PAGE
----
I am a firm believer in explaining the big picture and the root of why people do certain things. I think that is especially important when it comes to medication safety initiatives and processes that have been put in place to improve safety. If we don’t explain the big picture of why, we risk staff viewing the processes as a waste of time and energy, and ultimately we risk those processes not being followed. How well does the why get disseminated out to staff? If you are a pharmacist, how well do you disseminate information to the pharmacy staff and do you take it to the next step and confirm nursing or physician staff understand? It is critical all disciplines involved in the process, even peripherally, understand the why. Sometimes the why seems so obvious! But I continue to be amazed at the number of times staff just don’t get it. This tells me just because it may be obvious to you, it is still worthy of messaging out the information and educating to the background of the process. Staff are more inclined to follow the safer process if they see the value and understand the history as opposed to seeing it as one more hoop you have given them to jump through. This premise also applies to the need for all staff within the facility to report medication errors. Does your facility have a true understanding of what is done with those reports? Are they aware of any changes that have been implemented as a result of an error? Do they understand the value of reporting near miss errors?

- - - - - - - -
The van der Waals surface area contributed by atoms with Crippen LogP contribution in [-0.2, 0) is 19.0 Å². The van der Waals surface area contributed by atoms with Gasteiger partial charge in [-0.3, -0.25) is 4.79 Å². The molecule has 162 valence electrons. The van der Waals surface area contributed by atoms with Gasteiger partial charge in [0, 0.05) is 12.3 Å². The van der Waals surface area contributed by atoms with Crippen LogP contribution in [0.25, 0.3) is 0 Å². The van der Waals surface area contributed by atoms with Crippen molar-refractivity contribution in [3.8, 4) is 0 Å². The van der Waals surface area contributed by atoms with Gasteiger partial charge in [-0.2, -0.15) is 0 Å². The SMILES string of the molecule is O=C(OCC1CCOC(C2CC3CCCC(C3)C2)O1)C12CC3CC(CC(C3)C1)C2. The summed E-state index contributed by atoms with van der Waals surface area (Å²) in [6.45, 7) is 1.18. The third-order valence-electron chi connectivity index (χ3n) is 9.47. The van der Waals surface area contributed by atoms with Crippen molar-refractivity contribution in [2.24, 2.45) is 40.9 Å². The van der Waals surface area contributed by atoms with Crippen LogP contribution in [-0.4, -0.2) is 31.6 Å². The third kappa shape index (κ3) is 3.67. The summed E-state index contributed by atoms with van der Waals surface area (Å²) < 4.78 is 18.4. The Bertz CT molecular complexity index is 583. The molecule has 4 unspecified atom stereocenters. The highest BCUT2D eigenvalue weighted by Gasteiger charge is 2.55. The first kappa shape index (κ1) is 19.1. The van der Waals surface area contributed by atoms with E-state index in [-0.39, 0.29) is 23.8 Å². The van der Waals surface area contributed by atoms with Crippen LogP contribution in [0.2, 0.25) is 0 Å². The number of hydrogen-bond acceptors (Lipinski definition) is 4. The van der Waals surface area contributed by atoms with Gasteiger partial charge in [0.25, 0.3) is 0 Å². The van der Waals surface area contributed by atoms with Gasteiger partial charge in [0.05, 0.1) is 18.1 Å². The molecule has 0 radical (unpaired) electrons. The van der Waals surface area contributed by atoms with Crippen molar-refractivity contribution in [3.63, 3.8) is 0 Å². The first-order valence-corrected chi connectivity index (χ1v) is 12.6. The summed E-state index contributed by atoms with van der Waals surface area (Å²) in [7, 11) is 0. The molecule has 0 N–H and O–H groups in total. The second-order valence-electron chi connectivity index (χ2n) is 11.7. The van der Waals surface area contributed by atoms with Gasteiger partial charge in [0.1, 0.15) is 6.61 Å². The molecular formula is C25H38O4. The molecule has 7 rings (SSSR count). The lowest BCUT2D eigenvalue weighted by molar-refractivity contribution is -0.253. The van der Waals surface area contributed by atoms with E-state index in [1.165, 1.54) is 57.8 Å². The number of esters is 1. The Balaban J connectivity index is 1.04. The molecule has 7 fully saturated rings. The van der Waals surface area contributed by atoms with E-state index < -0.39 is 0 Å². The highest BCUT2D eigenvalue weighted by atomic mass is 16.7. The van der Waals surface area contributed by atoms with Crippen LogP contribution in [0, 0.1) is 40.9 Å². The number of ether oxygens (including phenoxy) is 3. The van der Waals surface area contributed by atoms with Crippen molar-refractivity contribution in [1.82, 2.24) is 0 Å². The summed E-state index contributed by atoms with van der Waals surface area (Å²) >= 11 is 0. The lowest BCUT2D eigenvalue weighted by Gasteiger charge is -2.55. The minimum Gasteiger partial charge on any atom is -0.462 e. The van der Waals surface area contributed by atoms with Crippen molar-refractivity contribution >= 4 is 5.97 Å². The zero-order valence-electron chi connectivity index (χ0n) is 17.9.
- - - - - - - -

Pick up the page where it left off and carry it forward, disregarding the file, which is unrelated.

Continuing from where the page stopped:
Reporting takes time. You are not likely to get the majority of staff to engage in reporting unless they understand the big picture and why it is important. Of course, having said that, their reporting needs to lead to improvements or else they are right in thinking it is a waste of time.
Explain the expectations for staff to follow policies and procedures and report errors, but also explain why that is important. This takes time, but it is well worth it. A the by product, if you can’t explain it, then perhaps the policy or procedure should be reevaluated!
If you can’t explain it simply, you don’t understand it well enough — Albert Einstein